An Afternoon Lesson from the Enigmatic Mr. Thompson

House for spirits in JT House & Museum


It was a sunny day last Friday when I stepped out to roam the streets of Bangkok. My priority was to get a tour of the Jim Thompson Museum. The museum is really Mr. Thompson’s house that the Thai government turned into a museum to commemorate him. For those who are not acquainted with Jim Thompson, he is an American who exported silk fabric to Europe and the Americas, giving Thailand a big boost in export revenues from the production and export of silk.  He came from a privileged family and became an intelligence officer for the United States in the 1940’s.

The JT House is off the main streets, hidden in a narrow lane with grand, old houses with high fences and gated driveways. The driveway is flanked by a cafe on the right and a showroom on the left. Beyond is a garden lush with ferns, a variety of orchids, other fragrant flowering plants and greens. Sunlight peeks through small openings made by the trees. The round pond and the walkway paved with brick makes the garden very romantic. I could just imagine evenings there as Mr. Thompson gave one of his fabulous private parties. A low fence camouflaged by plants separates the estate from the canal. Even now, the canal is a buzz with activity of motor boats.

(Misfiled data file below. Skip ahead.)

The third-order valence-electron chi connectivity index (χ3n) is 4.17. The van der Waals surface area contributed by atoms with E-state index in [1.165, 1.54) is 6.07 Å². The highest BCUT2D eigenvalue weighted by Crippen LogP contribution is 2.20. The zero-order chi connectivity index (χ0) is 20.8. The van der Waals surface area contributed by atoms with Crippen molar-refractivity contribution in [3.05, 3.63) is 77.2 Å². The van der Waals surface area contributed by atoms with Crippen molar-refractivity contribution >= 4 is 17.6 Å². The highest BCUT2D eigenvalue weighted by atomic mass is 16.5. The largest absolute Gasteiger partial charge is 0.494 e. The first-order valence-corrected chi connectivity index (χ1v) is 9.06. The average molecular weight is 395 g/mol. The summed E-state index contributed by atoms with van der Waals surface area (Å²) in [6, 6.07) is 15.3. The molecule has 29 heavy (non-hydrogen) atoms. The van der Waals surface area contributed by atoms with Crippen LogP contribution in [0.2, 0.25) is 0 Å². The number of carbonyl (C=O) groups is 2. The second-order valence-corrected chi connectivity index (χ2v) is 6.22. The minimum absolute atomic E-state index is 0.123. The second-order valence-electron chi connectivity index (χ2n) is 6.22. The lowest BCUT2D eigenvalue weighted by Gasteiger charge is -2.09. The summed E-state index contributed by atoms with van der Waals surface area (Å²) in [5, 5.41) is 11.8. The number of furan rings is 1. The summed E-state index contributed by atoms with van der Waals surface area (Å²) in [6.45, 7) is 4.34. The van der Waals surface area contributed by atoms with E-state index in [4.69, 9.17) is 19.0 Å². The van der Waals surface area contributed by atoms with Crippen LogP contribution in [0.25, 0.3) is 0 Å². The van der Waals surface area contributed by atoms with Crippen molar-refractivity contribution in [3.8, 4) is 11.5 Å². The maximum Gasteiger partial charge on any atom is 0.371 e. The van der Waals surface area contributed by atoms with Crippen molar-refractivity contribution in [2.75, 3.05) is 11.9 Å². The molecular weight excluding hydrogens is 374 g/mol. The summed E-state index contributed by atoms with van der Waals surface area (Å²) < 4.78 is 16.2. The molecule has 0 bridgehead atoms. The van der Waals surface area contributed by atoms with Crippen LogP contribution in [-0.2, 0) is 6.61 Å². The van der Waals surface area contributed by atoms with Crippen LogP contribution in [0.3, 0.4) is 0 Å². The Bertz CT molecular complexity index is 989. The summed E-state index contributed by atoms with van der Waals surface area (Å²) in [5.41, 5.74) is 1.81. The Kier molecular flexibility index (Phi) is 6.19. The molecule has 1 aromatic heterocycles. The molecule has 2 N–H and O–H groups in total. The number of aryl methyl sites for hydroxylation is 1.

The main house remains faithful to Thai architecture and style with a few western amenities and enhancements. Thai houses are sectioned and separated, meaning that the owner has to go out to reach the kitchen, the dining room and the bathroom. An enhancement made by JT is that he joined all six units together and constructed the bathrooms inside the house. Thai architecture uses broad beams to elevate the house from the ground. The whole house is made of dark Teak wood, reminding me of our old Hispanic houses. A unique feature of Thai architecture is that the upper part (roof) is built more narrow than the base, to make it more structurally sound. Old wooden presses, with intricate carvings and designs, hung on the lower level walls. These presses, ranging in size, were used in dying and pressing the designs on the silk.

Another enhancement made by Mr. Thompson is adding and enclosing a receiving room. His receiving room has antique wooden statues that act as sentries with Italian black and white marble flooring that give the otherwise homely house a hint of grandeur. (It is only much later that I learn that the statues are Buddhas from Burma.) The wooden staircase, simple enough, of dark soft wood, leads to the ‘main’ level. The living room, the biggest part of the house, is lit by a crystal chandelier brought over from Belgium. Settees and armchairs are all European with antique China vases and oriental decors that all make for a comfortable elegance. An oriental daybed takes center stage, but it is the antique reclining Buddha that draws attention with its pinkish hue. The most unique feature of the living room is its back wall. Mr. Thompson had the external face of the wall used inside, giving the living room a very textured back wall. The living room wall facing the canal could be slid sideways so guests could get a full view of the garden and the canal. It was a perfect setting for parties and dinners that Mr. Thompson gave for royalty, diplomats and business people.